Archives For TV

I knew very early on that ‘Dead Freight’ would be one of the most divisive episodes of Breaking Bad in the show’s history. It’s all a question of “reality” and how high the show expects us to suspend our disbelief. I suppose I should say up front that I thought ‘Dead Freight’ was a great episode of television. It’s the kind of episode that comes along only every once in a while; the kind where I can feel while watching it that something special is happening. Could I suspend disbelief? Sure, but not easily, and that’s precisely what the episode was looking for. It’s a gamble, but it’s a gamble that paid off brilliantly, at least for me.

Tonal shifts are difficult to accomplish, but ‘Dead Freight’ goes a step further by also trying to shift audience expectations of its plot. My experience came in roughly four stages: confusion, denial, acceptance and shock. I feel that was by design. Vince Gilligan and George Mastras, the writer-director of the episode, created, in some ways, the ultimate Breaking Bad story. It was about plans. Plans that seem stupid on paper. Plans that end up working far better and going way further than anyone could have expected. And, of course, it’s about plans that end up going horribly wrong. Click to read more.

If this episode is a sign of things to come, Breaking Bad is going to be knocking out of the park this season. It’s an episode built around one basic plot point, but in leading to that logical end the show examines the true depths of what Walt is now going to be responsible for.

‘Madrigal’ is essentially a Mike-centric episode, which is great because Mike has very quickly become one of the best characters on TV. His quiet seriousness and clear contempt for what he does and a lot of the people around him make him fascinating. It’s alluded to that Mike was once a cop who went off the deep end somehow and landed a place beside Gus. Now that Gus is gone, Mike is forced to take responsibility for his future and the lives of others. CLick to read more.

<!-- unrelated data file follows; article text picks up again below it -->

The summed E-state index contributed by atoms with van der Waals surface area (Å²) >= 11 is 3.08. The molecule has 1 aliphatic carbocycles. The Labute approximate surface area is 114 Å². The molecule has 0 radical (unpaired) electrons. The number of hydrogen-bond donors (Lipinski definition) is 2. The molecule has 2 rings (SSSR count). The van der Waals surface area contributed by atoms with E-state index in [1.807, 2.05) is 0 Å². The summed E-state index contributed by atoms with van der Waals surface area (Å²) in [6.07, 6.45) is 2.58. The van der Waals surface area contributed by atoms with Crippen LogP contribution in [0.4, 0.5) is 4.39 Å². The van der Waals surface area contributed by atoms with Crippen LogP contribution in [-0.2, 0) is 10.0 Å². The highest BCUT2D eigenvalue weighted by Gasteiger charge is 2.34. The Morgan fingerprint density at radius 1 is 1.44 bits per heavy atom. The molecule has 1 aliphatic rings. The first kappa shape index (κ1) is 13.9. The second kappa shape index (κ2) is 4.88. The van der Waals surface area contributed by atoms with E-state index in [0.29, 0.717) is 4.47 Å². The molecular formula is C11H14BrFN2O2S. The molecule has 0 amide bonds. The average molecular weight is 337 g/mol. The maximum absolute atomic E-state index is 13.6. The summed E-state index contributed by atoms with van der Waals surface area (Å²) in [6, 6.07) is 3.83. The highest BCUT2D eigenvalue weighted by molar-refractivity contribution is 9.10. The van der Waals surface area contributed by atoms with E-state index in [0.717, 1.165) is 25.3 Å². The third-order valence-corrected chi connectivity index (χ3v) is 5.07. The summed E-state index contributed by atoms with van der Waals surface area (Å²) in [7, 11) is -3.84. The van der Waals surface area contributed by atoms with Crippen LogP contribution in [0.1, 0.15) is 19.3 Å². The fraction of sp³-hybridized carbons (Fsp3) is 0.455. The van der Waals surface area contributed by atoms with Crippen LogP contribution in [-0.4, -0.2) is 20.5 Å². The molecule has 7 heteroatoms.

This time last year I found a new obsession. Back in the summer of 2007, I got into Firefly in a big way. I’m a nerd, but I’m not the type who dresses up or writes fan-fiction or buys lots of merch, but with Firefly I went a little further than I ever had before. I bought any book I could get my hands on. I went to special screenings of Serenity. I bought a Jayne Cobb hat. It was pretty intense for a while, but a show that was already canceled, it wasn’t exactly easy to maintain the fandom. I still adore Firefly to no end, but I’m not totally over-the-moon like I was back then. My new obsession is on a whole new scale. It’s called Doctor Who.

For those completely under the rock, Doctor Who is a science-fiction series on the BBC in the UK. It first premiered in 1963, went on for many, many years, was eventually canceled in the 80s, and then brought back by Russell T. Davies in 2005. It’s about an alien who looks like a man and goes by the moniker, The Doctor. He flies around in an old police box called the TARDIS, which can travel anywhere in space and time. He usually brings along a companion or two from Earth. He goes on adventures, helping people around the Universe and stopping bad guys. It’s cheesy and fun and badass and sometimes even emotional. I love it to death, now let me tell you how I got into it and why you should, too. Click to read more.